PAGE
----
Science

Botswana: opening of the 2021 elephant hunting season

The controversial 2021 elephant hunting season opened on Tuesday in Botwana, where the Covid-19 pandemic prevented the 2020 season, the director of the public body responsible for Wildlife told AFP on Tuesday. of National Parks, Kabelo Senyatso.

Authorities have issued permits to kill 287 of them by the end of the season in late September.

Botswana, a landlocked country in southern Africa, is home to around 130,000 elephants, the largest population of these animals in the world.

In 2019, Botswana lifted a total hunting ban, introduced five years earlier to reverse declining populations of elephants and other species. This lifting had aroused the anger of environmental defenders.

Last year, the Covid-19 pandemic and the ban on arrivals of travelers from high-risk countries such as Great Britain, Italy and the United States, where most hunters come from, had got the better of the hunting season.

The Botswana Wildlife Producers Association (BWPA), which brings together hunting professionals, welcomed the recovery, assuring that it would allow local communities to regain income.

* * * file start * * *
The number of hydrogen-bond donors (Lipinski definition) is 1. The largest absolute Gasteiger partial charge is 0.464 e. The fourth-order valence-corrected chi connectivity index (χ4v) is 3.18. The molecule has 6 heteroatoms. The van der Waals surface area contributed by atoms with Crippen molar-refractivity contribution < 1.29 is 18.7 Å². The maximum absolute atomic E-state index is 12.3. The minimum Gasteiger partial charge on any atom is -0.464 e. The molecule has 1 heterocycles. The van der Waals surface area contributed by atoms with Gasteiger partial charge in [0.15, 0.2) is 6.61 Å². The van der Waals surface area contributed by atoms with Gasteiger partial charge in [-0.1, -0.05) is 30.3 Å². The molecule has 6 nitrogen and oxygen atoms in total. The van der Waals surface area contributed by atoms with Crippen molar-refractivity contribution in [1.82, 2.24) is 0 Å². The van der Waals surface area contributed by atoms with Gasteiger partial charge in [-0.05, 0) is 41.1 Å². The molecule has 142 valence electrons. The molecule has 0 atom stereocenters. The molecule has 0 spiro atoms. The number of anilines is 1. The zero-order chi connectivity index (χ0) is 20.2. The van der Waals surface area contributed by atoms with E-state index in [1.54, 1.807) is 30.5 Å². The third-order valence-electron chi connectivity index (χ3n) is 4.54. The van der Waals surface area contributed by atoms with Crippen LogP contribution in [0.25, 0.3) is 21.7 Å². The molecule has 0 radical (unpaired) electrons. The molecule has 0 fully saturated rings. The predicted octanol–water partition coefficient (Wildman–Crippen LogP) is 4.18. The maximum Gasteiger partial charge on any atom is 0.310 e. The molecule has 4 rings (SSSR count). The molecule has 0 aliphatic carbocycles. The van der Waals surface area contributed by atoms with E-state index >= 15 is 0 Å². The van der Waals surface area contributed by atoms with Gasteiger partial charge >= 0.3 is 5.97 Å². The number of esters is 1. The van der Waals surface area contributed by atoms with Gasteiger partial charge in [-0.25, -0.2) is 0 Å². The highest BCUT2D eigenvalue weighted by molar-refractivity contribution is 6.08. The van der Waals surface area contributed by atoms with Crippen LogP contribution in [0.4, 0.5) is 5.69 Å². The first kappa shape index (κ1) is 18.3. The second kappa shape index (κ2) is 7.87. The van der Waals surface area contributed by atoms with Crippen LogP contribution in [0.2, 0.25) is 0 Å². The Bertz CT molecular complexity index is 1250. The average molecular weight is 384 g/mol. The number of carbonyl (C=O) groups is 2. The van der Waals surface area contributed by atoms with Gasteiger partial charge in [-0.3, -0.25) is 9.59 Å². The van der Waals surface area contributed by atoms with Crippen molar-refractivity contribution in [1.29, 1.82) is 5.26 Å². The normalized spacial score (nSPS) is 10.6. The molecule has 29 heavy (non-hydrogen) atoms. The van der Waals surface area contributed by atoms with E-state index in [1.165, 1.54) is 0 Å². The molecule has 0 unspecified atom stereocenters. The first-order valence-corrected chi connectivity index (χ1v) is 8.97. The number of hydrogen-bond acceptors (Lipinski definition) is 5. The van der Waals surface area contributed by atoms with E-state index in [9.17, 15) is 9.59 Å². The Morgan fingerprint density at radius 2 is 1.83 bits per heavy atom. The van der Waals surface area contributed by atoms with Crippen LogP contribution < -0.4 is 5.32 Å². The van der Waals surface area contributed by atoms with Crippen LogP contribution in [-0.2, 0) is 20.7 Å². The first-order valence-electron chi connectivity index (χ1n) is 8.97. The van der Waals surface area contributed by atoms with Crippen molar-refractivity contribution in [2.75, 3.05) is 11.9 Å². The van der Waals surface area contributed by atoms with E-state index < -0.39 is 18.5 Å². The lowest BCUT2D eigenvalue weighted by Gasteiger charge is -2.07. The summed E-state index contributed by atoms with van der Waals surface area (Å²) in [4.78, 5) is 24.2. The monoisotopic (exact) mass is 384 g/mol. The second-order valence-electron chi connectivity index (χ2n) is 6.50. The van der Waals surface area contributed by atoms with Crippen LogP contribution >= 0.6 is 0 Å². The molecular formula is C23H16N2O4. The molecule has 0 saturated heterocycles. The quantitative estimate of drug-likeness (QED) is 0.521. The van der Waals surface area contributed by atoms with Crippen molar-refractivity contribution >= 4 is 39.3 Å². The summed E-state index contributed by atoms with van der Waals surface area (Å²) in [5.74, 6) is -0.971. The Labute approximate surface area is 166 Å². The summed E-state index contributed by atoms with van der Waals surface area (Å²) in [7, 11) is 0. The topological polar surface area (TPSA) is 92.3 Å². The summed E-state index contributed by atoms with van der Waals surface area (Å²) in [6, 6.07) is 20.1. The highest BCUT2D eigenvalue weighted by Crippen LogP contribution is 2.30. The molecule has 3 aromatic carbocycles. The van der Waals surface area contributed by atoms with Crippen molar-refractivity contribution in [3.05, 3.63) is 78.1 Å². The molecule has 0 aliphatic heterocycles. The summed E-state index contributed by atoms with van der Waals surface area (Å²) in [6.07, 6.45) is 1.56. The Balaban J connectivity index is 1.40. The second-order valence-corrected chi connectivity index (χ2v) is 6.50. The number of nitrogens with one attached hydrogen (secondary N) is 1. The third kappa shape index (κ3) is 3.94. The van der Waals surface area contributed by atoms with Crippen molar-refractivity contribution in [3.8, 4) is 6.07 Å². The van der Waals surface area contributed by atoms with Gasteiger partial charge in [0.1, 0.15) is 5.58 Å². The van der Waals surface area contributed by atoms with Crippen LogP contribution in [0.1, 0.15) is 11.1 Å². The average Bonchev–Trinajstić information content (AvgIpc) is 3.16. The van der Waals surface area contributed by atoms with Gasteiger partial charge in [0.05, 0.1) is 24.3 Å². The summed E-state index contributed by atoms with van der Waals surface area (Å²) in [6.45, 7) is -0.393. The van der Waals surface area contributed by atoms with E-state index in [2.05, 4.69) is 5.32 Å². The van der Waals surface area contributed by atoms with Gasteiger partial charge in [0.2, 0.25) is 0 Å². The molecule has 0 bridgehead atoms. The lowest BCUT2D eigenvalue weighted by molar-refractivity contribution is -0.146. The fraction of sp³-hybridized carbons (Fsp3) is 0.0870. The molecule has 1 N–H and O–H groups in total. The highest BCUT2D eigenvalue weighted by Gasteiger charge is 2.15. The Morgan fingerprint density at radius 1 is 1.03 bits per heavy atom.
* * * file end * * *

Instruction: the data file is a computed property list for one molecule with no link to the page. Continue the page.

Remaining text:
“Since we opened this morning, we have had clients in the field, some from as far away as America,” his spokesperson said Tuesday.

Wealthy trophy hunters spend large sums of money to get permission to slaughter an animal, money that hunting supporters say then benefits local communities.

But some conservationists like Map Ives question how hunting quotas are set and whether they are based on scientific evidence about the elephant population and its sustainability.

“I understand that hunting can be useful as a tool for ‘wildlife’ management, but it should be based on science, yet unfortunately in Botswana we do not have the financial resources or the manpower to do so. work formed for research on the population of different species “of wild animals,” he explained.

Many of Botswana’s elephants move across the borders of neighboring Namibia, Zambia and Zimbabwe. The four countries have called for a lifting of the global ivory trade ban, due to growing elephant populations in some areas.

Decades of poaching and the destruction of their inhabitants have decimated African elephant populations, warned in March, the International Union for the Conservation of Nature (IUCN) which classifies the savannah elephant (Loxodonta africana) “endangered” and considers its smaller cousin, the forest elephant (Loxodonta cyclotis) to be “critically endangered”.

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